Why Mentors Matter for People With Disabilities


Ryan Knight is a Fellow at RespectAbility, a nonprofit organization fighting stigmas and advancing opportunities for people with disabilities.

Derek Shields, President of ForwardWorks Consulting, LLC and disability mentor, spoke to RespectAbility staff and Fellows about the importance of having a mentor to guide you through life and give advice. He began the discussion by providing an overview of the National Disability Mentoring Coalition, a national include initiative of Partners for Youth with Disabilities. The coalition’s mission is to “increase the awareness, quality, and impact of mentoring for individuals with disabilities across the nation.”

Shields explained that, according to MENTOR: The National Mentorship Partnership, one in three youth in America grow up without a mentor. Further, students with disabilities are 50 percent more likely to be absent from school than non-disabled peers, often grow up without employment expectations, and face advancement barriers when in workforce.

“Nearly half of college graduates with disabilities don’t have jobs, or find fulfilling careers,” Shields said. “Low employment expectations and low retention or advancement rates are reasons for breaking barriers – these are opportunities for mentoring to help break those barriers.”

He talked about several types of mentoring including youth-initiated mentoring, critical mentoring, disability, reverse and reciprocal. Shields stressed that at times the disability mentoring program is reported to be important for people with the same or similar disabilities. He also discussed several disability initiatives including the Susan M. Daniels Disability Hall of Fame mentoring recognition program and the NDMC White Paper on Mentoring as a Disability Inclusion Strategy.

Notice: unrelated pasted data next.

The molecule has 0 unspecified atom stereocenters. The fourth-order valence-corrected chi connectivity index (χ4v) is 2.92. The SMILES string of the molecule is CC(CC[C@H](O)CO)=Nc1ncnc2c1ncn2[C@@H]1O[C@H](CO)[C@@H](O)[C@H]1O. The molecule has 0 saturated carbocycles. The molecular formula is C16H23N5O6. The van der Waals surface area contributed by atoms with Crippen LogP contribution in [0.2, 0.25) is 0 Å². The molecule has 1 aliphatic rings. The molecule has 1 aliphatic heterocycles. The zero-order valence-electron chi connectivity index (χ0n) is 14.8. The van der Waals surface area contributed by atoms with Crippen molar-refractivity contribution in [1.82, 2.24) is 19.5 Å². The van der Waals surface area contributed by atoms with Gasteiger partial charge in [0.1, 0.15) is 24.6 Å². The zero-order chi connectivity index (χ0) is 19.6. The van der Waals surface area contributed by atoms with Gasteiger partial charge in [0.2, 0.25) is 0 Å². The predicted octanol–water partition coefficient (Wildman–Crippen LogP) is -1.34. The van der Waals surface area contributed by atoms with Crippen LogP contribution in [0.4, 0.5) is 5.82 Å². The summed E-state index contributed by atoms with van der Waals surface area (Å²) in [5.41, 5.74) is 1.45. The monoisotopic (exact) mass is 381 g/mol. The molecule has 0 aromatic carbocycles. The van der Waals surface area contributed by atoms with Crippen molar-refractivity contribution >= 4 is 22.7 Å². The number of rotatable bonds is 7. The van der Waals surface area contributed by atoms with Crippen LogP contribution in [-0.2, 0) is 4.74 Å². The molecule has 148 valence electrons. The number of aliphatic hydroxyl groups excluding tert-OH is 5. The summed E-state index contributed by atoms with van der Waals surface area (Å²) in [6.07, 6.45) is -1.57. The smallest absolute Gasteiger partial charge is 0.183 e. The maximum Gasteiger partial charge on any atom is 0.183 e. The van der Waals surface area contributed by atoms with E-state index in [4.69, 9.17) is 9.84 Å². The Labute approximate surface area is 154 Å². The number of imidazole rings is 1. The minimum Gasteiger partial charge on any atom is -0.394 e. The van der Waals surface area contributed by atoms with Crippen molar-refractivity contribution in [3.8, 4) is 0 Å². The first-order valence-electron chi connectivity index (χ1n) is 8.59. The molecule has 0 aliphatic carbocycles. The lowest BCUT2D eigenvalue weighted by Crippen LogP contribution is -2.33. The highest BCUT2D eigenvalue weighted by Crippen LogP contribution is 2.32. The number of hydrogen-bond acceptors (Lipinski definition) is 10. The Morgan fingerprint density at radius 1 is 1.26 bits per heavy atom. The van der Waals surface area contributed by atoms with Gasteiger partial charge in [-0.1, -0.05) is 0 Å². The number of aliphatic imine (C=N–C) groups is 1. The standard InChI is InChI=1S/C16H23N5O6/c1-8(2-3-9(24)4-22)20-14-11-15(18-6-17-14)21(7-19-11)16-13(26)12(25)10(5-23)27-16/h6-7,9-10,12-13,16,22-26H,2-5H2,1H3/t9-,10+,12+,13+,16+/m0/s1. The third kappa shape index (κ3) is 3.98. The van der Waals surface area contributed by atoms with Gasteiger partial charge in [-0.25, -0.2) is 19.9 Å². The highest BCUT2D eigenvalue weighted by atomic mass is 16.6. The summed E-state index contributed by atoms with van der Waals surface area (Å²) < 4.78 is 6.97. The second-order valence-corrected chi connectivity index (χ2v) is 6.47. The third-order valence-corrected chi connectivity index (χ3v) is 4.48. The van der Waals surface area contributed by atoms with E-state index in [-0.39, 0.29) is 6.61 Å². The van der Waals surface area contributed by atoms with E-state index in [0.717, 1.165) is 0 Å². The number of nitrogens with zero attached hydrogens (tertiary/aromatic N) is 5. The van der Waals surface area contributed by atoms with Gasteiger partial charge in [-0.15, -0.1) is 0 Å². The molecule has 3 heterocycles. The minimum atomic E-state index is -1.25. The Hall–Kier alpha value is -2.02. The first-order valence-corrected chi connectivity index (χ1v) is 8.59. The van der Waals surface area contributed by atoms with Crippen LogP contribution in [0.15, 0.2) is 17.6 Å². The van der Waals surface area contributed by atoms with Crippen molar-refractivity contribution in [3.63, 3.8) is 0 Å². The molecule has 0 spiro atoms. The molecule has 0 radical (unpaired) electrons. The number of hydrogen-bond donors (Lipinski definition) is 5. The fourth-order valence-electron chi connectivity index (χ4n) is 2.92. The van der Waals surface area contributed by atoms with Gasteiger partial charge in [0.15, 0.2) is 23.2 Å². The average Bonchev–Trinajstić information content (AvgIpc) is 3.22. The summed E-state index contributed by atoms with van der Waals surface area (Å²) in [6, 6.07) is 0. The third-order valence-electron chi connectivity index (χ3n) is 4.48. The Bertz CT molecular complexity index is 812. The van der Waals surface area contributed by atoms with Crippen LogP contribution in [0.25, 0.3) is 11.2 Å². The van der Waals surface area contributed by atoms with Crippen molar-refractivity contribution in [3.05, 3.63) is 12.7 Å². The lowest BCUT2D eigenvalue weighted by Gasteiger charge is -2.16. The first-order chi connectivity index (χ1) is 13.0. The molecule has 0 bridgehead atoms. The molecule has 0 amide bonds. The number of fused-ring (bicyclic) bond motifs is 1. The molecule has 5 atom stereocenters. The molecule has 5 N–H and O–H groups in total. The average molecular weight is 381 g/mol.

Shields began his work in disability services in 1995 in a position supporting the Department of Defense Computer/Electronic Accommodations Program (CAP). CAP provides assistive technology and other accommodations to federal employees with disabilities and wounded Service members. He has since expanded his work with other assistive technology centers, including AT Centers at the Departments of Agriculture, Interior and Transportation. He attended the University of San Francisco in 1998-1999 and earned a Masters in Management and Disability Services. While in the Masters program, he met many educators, influencers and mentors that positively impacted his disability inclusion career and advocacy work, including Mary Lou Breslin, Marie Strahan, Andy Imparato, Laurie Macpherson, Pat Wright and a cohort of 25 other colleagues all working across the nation today to further disability rights and inclusion in their respective fields and communities.

Shields closed his talk by focusing on mentoring resources, including family, leveraging networks and using LinkedIn and Twitter to remain in contact with you organizations and to discover new mentors.

“Take time to connect with people,” Shields added. “You will learn a lot if you do.”


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